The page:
Quote of the Day
“In establishing the rule of law, the first five centuries are always the hardest.”
- Gordon Brown, cited by Paul Romer.
The Immoral Equivalent of War
Bracing essay by Deirdre McCloskey. It’s a long read, so make some coffee, mute your phone and tell everybody that you will Zoom them later.
And so, if the government has failed to do the epidemiologically and economically rational coercion early in a plague with a high R-naught—which is to jump on it early, as Korea and Singapore and even Hong Kong and Iceland and Vietnam did, and to test, test, test, and trace, trace, trace—then all that can be done even approximately rationally is mass quarantine. It’s the medieval technique. It works, with the horrible result of further impoverishing the poor. For it to work, if you are in the Middle Ages or if the testing has been mismanaged for two months running as it was under Skeptical Trump and his incompetent Centers for Disease Control, quarantine has to be imposed on everyone. In the absence of quick and cheap testing (let us again pray), everyone is suspect. The reasoning implies that the belated state apply the coercion as quickly as it can muster the political will, a reasoning which in April 2020 escaped the governors “opening the economies” of Florida, Georgia, Tennessee, Texas, and South Carolina (South Carolina “too small to be a nation, too large to be an insane asylum”). Even rationalist France was not quick enough.
It’s like a goalie handling a tough shot. The coaching advice is, “Cut off the angle. Don’t let the attacker play you.” That is, step towards the attacker, to limit him to a narrower angle for the shot. Don’t hang back on your line. The US and France hung back. Some fellow democracies such as South Korea did not, and therefore have not had to adopt the medieval coercion of mass quarantine. Tyrannies like China and the Russian Federation tried early on to get away with suppressing the truth, as is their nature, and so did their friend Trump. (Vietnam, also a tyranny, did not.)
It would be like the goalie claiming that the ball never came close to him. Hey, as Trump said, I don’t take any responsibility. Or that the shot is fake news, or a conspiracy by CNN or other enemies of the people. In 1954 on returning from the Soviet Union Jean-Paul Sartre declared, “Liberty of criticism in the USSR is total.” Ha, ha. Eventually China, as will Russia next month, reverted to comprehensive coercion, as tyrannies do, forever. But now even reasonably liberal democracies like the US and France have to coerce, “for the time being,” they say.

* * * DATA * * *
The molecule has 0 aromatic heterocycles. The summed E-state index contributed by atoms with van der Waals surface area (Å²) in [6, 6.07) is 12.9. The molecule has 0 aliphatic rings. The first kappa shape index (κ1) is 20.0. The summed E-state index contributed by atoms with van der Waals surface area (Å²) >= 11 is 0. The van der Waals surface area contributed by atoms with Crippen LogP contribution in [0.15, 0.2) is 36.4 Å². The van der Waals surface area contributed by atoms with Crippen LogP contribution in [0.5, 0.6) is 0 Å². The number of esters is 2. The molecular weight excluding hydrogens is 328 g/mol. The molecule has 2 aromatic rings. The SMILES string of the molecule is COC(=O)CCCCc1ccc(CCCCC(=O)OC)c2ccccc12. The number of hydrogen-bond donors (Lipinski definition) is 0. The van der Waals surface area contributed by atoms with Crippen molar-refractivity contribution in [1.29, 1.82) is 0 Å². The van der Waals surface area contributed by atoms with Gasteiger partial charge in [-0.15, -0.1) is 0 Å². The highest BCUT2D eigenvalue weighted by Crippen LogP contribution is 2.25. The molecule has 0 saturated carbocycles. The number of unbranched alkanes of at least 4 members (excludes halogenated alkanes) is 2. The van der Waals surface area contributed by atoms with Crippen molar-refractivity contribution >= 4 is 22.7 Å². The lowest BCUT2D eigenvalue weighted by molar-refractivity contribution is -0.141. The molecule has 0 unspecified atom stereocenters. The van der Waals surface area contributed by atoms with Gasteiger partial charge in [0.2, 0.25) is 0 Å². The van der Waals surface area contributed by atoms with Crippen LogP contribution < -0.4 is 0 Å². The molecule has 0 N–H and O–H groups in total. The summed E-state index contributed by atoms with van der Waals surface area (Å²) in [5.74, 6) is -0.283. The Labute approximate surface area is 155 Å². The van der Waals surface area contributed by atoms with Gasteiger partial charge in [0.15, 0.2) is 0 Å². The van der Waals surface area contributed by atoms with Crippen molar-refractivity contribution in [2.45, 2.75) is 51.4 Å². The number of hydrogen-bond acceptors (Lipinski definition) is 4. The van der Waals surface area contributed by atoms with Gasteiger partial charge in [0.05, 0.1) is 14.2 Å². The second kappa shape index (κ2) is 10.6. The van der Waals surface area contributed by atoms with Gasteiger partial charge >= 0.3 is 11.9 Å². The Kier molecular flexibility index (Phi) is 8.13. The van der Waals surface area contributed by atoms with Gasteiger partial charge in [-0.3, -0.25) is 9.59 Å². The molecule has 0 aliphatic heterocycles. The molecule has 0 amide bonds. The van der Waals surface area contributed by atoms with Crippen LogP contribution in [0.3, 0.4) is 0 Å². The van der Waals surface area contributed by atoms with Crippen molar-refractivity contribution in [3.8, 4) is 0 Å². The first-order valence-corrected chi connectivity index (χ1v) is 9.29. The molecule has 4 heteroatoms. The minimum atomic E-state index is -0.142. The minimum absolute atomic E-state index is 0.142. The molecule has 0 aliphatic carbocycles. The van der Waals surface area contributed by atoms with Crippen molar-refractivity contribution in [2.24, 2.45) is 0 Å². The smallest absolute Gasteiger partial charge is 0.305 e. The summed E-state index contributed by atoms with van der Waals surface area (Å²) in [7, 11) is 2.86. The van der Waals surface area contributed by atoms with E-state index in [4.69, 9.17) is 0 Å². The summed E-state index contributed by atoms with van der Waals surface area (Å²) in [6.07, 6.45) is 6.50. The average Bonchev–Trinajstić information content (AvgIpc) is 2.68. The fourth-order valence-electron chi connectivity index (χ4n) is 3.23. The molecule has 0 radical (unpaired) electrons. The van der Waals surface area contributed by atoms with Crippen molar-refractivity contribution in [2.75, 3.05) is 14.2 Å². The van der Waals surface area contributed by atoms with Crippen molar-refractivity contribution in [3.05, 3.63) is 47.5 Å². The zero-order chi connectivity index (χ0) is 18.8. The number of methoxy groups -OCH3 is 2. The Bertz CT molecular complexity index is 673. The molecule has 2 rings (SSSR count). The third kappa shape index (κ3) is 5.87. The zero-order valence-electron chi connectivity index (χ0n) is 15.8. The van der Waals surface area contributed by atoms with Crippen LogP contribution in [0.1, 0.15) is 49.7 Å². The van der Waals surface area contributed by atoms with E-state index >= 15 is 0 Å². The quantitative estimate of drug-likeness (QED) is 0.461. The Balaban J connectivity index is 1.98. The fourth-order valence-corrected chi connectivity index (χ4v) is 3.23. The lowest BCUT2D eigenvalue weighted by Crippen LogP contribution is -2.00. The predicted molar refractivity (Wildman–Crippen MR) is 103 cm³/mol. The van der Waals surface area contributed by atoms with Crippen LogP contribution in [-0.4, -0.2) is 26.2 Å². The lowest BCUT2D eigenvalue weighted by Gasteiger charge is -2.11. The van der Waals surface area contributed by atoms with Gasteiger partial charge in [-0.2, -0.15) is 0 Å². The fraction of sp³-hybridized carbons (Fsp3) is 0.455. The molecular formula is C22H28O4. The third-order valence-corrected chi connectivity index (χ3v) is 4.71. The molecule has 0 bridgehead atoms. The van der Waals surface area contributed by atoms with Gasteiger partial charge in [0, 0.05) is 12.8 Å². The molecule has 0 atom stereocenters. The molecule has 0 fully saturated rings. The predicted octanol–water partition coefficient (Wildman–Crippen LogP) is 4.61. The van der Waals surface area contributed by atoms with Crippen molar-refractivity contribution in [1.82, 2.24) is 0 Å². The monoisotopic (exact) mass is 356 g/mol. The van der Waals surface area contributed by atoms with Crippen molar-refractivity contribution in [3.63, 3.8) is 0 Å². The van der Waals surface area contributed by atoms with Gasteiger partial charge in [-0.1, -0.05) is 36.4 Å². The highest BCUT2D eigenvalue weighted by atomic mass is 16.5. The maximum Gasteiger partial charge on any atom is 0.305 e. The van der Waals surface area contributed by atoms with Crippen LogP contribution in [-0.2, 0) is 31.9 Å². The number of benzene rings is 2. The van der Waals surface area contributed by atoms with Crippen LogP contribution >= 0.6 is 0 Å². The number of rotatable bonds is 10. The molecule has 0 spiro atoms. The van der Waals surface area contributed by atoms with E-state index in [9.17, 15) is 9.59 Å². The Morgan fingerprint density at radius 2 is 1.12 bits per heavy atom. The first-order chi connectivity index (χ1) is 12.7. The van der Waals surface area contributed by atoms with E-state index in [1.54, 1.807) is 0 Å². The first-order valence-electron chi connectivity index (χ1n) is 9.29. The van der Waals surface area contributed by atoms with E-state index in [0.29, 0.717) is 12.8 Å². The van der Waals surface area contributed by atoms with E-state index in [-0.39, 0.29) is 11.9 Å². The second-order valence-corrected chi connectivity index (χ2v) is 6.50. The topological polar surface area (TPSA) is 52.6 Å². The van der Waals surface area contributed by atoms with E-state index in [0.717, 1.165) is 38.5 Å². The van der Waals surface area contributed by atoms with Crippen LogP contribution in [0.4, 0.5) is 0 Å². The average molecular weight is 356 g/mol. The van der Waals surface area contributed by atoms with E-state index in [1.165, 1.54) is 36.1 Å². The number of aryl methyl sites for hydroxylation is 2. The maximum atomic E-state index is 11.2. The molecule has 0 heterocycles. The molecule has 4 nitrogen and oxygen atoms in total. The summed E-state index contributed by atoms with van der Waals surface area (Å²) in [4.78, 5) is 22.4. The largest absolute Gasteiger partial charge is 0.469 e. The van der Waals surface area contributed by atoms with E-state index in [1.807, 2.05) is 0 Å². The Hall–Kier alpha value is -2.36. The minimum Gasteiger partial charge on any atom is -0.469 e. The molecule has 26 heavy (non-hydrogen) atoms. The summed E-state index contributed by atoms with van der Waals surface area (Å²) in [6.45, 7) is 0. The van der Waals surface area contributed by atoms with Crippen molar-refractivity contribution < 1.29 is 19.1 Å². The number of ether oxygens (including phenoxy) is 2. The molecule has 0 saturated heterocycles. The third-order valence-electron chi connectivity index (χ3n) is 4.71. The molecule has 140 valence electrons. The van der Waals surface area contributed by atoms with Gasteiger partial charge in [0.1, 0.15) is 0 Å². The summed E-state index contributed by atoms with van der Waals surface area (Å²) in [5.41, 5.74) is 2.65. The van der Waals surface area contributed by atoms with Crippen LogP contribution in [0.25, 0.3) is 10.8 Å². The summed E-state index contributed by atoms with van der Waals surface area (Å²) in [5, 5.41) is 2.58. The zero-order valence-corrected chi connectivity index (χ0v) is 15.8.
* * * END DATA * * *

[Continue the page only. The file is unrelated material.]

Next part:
I was particularly struck by this sentence later in the essay:
“The war criminal, Nobel peace laureate, and wit Henry Kissinger used to say that France was ‘the only successful communist country.'”
And was then reminded of Tom Lehrer saying that “Satire died the day that Kissinger got the Nobel Peace Prize” after bombing the shit out of Cambodia.
The essay is forthcoming (I think) in Le Grand Continent.
A no-deal Brexit amid the pandemic would be a disaster
I regularly talk to middle-rank to senior civil servants and therefore have known for three years that the government has effectively been drained of cognitive and policy bandwidth by the fumbling of negotiations and preparations for Brexit by the May and later the Johnson cabinets . There were times when it seemed that the entire Whitehall system was occupied by the complications surrounding departure from the EU. When one asked civil servants about, say, regulation of Internet companies, the most one got was a regretful shrug.
But if the Administration had little capacity for thinking about anything other than Brexit before Covid struck, imagine what it’s like now. It seems absolutely clear that they are not going to be capable of negotiating a sensible exit before the effective deadline — which is around July. The implication is that the UK will leave the EU without any kind of deal.